The software on the proxy-and-caching system further includes a caching layer 510, a file system layer 512 (e.g., the WAFL file system), a disk storage layer 514, and a disk driver layer 516. The caching layer 510 caches, e.g., HTTP, FTP, HTTPS, or streaming media objects or some combination of them, as described above. The disk storage layer 514 implements a disk storage architecture (e.g., a RAID architecture), and the disk driver layer 516 implements a disk access protocol (e.g., a SCSI protocol).

The invention and all of the functional operations described in this specification can be implemented in digital electronic circuitry, or in computer software, firmware, or hardware, including the structural means disclosed in this specification and structural equivalents thereof, or in combinations of them. The invention can be implemented as one or more computer program products, i.e., one or more computer programs tangibly embodied in an information carrier, e.g., in a machine readable storage device or in a propagated signal, for execution by, or to control the operation of, data processing apparatus, e.g., a programmable processor, a computer, or multiple computers. A computer program (also known as a program, software, software application, or code) can be written in any form of programming language, including compiled or interpreted languages, and it can be deployed in any form, including as a stand alone program or as a module, component, subroutine, or other unit suitable for use in a computing environment. A computer program does not necessarily correspond to a file. A program can be stored in a portion of a file that holds other programs or data, in a single file dedicated to the program in question, or in multiple coordinated files (e.g., files that store one or more modules, sub programs, or portions of code). A computer program can be deployed to be executed on one computer or on multiple computers at one site or distributed across multiple sites and interconnected by a communication network.

The processes and logic flows described in this specification, including the method steps of the invention, can be performed by one or more programmable processors executing one or more computer programs to perform functions of the invention by operating on input data and generating output. The processes and logic flows can also be performed by, and apparatus of the invention can be implemented as, special purpose logic circuitry, e.g., an FPGA (field programmable gate array) or an ASIC (application specific integrated circuit).

Processors suitable for the execution of a computer program include, by way of example, both general and special purpose microprocessors, and any one or more processors of any kind of digital computer. Information carriers suitable for embodying computer program instructions and data include all forms of non volatile memory, including by way of example semiconductor memory devices, e.g., EPROM, EEPROM, and flash memory devices; magnetic disks, e.g., internal hard disks or removable disks; magneto optical disks; and CD ROM and DVD-ROM disks. The processor and the memory can be supplemented by, or incorporated in, special purpose logic circuitry.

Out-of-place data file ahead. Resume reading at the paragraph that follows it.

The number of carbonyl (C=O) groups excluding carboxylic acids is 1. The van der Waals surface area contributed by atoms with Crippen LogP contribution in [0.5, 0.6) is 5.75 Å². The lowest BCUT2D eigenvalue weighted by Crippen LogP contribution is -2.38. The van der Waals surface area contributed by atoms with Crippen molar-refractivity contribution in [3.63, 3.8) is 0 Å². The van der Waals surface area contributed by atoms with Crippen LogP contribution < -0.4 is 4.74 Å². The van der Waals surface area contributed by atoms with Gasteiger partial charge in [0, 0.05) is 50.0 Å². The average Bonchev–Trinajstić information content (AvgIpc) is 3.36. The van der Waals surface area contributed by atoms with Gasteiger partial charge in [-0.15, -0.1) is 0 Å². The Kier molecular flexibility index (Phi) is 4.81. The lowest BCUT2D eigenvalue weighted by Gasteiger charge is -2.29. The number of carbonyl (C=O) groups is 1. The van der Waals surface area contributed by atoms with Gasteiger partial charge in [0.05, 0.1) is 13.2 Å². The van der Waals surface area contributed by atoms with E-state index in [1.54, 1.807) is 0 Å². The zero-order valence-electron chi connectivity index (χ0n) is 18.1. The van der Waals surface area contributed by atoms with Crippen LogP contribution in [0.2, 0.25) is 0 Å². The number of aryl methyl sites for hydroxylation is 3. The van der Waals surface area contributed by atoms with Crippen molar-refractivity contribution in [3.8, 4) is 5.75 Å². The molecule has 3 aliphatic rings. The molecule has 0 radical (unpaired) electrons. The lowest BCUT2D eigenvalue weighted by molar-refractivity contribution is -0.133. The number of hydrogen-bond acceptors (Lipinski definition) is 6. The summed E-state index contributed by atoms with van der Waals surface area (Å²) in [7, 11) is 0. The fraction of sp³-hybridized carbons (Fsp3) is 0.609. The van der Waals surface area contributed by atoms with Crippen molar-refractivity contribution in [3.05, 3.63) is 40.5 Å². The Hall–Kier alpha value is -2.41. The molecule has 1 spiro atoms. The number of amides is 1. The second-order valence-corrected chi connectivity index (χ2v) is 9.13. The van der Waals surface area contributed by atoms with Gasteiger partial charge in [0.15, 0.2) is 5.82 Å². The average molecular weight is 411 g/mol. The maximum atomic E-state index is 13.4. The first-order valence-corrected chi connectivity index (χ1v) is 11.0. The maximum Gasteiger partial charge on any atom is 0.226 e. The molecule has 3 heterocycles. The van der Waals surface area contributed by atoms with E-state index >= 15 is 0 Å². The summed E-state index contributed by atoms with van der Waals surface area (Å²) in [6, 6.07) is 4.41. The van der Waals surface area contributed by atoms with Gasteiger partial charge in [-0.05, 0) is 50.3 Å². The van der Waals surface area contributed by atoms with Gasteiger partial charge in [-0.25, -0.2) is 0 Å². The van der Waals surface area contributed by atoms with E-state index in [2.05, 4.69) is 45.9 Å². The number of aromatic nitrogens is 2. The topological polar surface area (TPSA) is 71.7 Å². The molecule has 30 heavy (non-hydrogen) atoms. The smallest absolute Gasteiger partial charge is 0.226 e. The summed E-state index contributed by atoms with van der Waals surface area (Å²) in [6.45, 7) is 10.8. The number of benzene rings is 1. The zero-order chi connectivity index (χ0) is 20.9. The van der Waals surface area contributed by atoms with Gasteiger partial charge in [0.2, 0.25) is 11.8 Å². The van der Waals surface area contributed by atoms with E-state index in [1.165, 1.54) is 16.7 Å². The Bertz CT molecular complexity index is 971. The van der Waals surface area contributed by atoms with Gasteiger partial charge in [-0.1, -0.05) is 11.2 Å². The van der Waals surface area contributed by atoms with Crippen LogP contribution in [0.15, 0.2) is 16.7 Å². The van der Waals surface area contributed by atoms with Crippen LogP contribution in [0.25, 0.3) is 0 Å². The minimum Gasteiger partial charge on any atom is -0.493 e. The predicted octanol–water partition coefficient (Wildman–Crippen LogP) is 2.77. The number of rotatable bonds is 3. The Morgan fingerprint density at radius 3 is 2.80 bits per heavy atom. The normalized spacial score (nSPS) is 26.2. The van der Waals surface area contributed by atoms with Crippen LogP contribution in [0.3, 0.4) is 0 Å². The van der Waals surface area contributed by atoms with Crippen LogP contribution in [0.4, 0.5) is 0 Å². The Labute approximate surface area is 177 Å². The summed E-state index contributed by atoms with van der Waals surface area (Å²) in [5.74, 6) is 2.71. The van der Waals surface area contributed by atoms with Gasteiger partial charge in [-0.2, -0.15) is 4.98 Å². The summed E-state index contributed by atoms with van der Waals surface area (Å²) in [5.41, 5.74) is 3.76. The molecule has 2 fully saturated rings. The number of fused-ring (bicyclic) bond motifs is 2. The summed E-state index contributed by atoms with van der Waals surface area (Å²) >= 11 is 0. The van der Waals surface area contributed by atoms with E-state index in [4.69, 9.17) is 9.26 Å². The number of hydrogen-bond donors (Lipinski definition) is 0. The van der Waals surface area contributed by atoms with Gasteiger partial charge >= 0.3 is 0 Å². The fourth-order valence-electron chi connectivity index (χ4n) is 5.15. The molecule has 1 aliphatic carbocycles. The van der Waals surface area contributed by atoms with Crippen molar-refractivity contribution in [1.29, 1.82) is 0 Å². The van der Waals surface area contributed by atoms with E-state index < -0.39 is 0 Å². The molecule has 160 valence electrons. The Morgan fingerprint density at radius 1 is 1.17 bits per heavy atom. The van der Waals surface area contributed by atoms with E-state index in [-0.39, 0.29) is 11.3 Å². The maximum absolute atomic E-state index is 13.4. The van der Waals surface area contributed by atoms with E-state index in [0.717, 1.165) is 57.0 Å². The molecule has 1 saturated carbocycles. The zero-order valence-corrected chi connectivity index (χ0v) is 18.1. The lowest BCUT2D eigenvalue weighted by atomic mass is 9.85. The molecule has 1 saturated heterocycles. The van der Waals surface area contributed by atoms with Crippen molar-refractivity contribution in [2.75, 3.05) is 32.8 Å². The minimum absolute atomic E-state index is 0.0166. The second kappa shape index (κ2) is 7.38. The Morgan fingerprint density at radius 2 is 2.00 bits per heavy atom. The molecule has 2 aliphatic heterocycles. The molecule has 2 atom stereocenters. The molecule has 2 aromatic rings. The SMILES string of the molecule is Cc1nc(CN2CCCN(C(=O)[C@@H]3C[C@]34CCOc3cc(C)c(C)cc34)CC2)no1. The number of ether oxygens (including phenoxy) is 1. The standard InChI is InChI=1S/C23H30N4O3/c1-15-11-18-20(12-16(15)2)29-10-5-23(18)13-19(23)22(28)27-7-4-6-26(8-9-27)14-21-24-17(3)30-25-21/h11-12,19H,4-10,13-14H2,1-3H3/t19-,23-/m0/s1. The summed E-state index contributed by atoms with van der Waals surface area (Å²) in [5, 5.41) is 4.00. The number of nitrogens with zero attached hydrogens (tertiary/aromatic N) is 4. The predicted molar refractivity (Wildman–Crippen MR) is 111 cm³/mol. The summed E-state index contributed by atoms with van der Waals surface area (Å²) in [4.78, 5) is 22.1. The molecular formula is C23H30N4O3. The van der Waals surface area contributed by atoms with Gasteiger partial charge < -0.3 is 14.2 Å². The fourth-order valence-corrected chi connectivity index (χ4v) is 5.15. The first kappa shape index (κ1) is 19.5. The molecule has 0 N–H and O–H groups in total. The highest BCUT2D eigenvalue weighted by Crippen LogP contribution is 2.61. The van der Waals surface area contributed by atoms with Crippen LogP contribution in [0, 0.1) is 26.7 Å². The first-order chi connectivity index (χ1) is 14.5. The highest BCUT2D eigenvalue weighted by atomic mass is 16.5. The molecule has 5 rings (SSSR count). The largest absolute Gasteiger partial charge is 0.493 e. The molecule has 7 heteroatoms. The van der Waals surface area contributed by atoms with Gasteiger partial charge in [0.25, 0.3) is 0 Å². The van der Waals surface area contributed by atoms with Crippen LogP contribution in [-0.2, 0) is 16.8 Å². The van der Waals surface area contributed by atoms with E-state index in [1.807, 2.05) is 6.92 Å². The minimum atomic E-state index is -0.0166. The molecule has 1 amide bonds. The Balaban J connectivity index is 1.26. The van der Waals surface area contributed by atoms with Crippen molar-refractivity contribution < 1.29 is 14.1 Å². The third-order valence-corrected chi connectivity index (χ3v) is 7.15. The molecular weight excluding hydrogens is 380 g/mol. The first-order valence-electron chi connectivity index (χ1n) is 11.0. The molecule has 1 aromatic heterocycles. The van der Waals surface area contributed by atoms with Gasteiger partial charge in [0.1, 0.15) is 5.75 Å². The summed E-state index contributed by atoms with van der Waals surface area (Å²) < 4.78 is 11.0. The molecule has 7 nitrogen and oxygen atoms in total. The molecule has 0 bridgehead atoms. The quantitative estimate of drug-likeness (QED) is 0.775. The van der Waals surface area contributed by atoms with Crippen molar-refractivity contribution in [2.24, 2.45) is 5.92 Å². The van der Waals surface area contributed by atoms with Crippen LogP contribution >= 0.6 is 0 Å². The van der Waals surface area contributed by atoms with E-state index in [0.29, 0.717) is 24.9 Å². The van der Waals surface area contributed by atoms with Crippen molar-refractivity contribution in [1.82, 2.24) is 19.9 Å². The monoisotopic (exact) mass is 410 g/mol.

The invention has been described in terms of particular embodiments, but other embodiments can be implemented and are within the scope of the following claims. For example, for simplicity, a transmitting host 100 that establishes two TCP connections 102 a, 102 b with the receiving host and performs cumulative congestion control on the two TCP connections 102 a, 102 b is illustrated in FIG. 1. However, cumulative congestion control can be performed for more than two TCP connections linking the same pair of hosts. Moreover, cumulative TCP connection can be performed on fewer than all of the TCP connections linking the same pair of hosts. For example, in one scenario, multiple TCP connections are established between the same pair of hosts, but some of the TCP connections are established on dedicated circuits (e.g., using the Public Switched Telephone Network). Typically, congestion control is not performed on TCP connections that are established on dedicated circuits. Accordingly, in such a scenario, one congestion window would be used to perform cumulative congestion control on fewer than all of the established TCP connections.

Referenced by
Citing PatentFiling datePublication dateApplicantTitle
US7760642 *Mar 12, 2007Jul 20, 2010Citrix Systems, Inc.Systems and methods for providing quality of service precedence in TCP congestion control
US7792039Oct 1, 2009Sep 7, 2010Netapp, Inc.Cumulative TCP congestion control
US8159939 *May 8, 2009Apr 17, 2012Adobe Systems IncorporatedDynamic network congestion control
US8340126Jun 7, 2010Dec 25, 2012Lockheed Martin CorporationMethod and apparatus for congestion control
US8418016 *Oct 5, 2007Apr 9, 2013Ntt Docomo, Inc.Communication system, communication device, and communication method
US8611338 *Sep 28, 2009Dec 17, 2013Twilio, Inc.System and method for processing media requests during a telephony sessions
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US20100142516 *Sep 28, 2009Jun 10, 2010Jeffrey LawsonSystem and method for processing media requests during a telephony sessions
US20110270976 *Jul 2, 2009Nov 3, 2011Masama YasudaNetwork protocol processing system and network protocol processing method
Classifications
U.S. Classification370/235, 370/389
International ClassificationH04L12/56, H04J1/16
Cooperative ClassificationH04L69/163, H04L69/16
European ClassificationH04L29/06J7, H04L29/06J
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Sep 28, 2005ASAssignment
Owner name: NETWORK APPLIANCE, INC., CALIFORNIA
Free format text: ASSIGNMENT OF ASSIGNORS INTEREST;ASSIGNOR:THAKUR, MANISH;REEL/FRAME:017053/0951
Effective date: 20050617
Owner name: NETWORK APPLIANCE, INC.,CALIFORNIA
Free format text: ASSIGNMENT OF ASSIGNORS INTEREST;ASSIGNOR:THAKUR, MANISH;US-ASSIGNMENT DATABASE UPDATED:20100518;REEL/FRAME:17053/951